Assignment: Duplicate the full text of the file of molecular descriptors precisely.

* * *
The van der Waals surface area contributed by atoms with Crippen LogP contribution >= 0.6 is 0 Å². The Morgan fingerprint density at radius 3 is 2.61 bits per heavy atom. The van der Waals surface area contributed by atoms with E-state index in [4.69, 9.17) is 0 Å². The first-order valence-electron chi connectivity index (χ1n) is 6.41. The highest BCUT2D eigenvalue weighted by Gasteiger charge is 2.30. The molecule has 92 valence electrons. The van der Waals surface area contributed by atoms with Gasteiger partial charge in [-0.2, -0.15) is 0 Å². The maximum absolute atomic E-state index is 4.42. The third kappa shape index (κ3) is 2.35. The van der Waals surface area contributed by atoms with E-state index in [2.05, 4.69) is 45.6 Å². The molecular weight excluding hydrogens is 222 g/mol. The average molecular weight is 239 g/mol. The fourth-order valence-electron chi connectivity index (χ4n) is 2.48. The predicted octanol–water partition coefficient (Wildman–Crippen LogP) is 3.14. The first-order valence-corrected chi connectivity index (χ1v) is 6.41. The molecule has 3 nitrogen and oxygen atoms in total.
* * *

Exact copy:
The van der Waals surface area contributed by atoms with Crippen LogP contribution >= 0.6 is 0 Å². The Morgan fingerprint density at radius 3 is 2.61 bits per heavy atom. The van der Waals surface area contributed by atoms with E-state index in [4.69, 9.17) is 0 Å². The first-order valence-electron chi connectivity index (χ1n) is 6.41. The highest BCUT2D eigenvalue weighted by Gasteiger charge is 2.30. The molecule has 92 valence electrons. The van der Waals surface area contributed by atoms with Gasteiger partial charge in [-0.2, -0.15) is 0 Å². The maximum absolute atomic E-state index is 4.42. The third kappa shape index (κ3) is 2.35. The van der Waals surface area contributed by atoms with E-state index in [2.05, 4.69) is 45.6 Å². The molecular weight excluding hydrogens is 222 g/mol. The average molecular weight is 239 g/mol. The fourth-order valence-electron chi connectivity index (χ4n) is 2.48. The predicted octanol–water partition coefficient (Wildman–Crippen LogP) is 3.14. The first-order valence-corrected chi connectivity index (χ1v) is 6.41. The molecule has 3 nitrogen and oxygen atoms in total.